matically logged. But for paper-and-pencil forms, we have to rely on appropriate

assignment of time to tests that are not intended to be speeded.

If the test takers are not given enough time, violation of the assumption of full

review leads to two potential types of confounded data:

(uff = 1, U ff = 1) or (uff = 1, L/ff = *) for some of the items.

(2) Likewise, it is unclear whether an unchanged incorrect response should be scored

as (U¡}} = 0, и{„? = 0) or (í/W = 0, Uif = *).

In case of less than full opportunity to review, always scoring unchanged correct

responses as (uff = 1, uff = 1) would generally lead to an overestimation

of the probability in Equation 2 for the items that were not reviewed. This would

not be a problem for the statistical test below because it is not based on

these probabilities. Likewise, always scoring unchanged incorrect responses as

(uff = 0, uff = 0) would generally lead to an underestimation of Equation

3 for the items that were not reviewed. This would not be a problem either for

the test takers who were unable to review these items because the test is based

on their counts of WR erasures and no erasures whatsoever are recorded for them

on these items. But it would be a problem for the occasional test taker who was

still able to review these items and produced a legitimate WR erasure. In more

statistical terms, a time limit that is too tight would give the detection procedures

188

All use subject to https://about.jstor.org/terms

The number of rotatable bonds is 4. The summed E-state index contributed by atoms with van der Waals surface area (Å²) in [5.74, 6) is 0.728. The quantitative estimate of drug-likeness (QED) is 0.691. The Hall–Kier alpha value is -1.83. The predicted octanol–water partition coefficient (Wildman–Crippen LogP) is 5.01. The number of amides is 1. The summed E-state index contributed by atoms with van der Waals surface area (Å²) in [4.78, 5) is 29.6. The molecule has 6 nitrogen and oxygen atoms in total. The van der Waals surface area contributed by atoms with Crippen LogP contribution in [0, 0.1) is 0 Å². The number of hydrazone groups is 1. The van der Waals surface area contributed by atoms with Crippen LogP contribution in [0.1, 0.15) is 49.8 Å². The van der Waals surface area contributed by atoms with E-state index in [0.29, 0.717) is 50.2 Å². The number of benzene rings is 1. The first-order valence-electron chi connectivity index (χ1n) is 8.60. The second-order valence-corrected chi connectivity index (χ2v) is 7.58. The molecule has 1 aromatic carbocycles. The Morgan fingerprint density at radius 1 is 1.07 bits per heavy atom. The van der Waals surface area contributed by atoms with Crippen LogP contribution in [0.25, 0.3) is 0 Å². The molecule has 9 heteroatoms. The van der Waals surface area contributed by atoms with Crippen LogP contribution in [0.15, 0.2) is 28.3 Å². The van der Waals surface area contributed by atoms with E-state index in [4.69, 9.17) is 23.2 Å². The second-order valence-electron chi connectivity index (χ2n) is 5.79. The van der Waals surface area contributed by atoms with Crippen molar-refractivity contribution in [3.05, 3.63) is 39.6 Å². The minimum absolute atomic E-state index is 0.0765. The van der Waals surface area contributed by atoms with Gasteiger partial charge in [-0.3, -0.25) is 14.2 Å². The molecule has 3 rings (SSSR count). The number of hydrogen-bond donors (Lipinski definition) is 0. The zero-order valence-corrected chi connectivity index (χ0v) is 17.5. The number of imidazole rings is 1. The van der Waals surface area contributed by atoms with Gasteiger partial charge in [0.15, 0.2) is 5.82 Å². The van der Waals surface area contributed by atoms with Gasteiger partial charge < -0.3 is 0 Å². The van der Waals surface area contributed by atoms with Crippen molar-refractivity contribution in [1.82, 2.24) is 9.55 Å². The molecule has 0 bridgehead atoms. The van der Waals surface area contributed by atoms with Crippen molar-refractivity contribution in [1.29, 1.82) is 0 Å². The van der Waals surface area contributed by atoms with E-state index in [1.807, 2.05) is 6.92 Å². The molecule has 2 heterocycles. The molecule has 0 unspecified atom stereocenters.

Modeling Answer Changes

below much more power in the sense that even a few erasures would be unlikely

unless there was cheating. However, the price would be a Type I error for an

occasional very able test taker who worked hard and was able to review the

answers.

the assumption of full review later in this paper.

Detection of Cheating

behavior against the alternative of irregular behavior. As test stat

total number of WR erasures on all items for which the test taker has score

- 0. For test taker n, let in = 1„, ...,/„ denote these items and En the total

numbers of WR erasures.

The distribution of En is the result from a series of In independent Bernoulli

trials, each with a different probability Pni = Pr {U$ = 1| = 0} given by

Equation 3. The distribution is known as the generalized or compound binomial

(e.g., Lord, 1980, sect. 4.1). It does not have a probability function in closed form

but its probabilities can be calculated using the generating function

In

/„=1

multiplications in Equation 9 gives the probabilities of E - e as the coefficients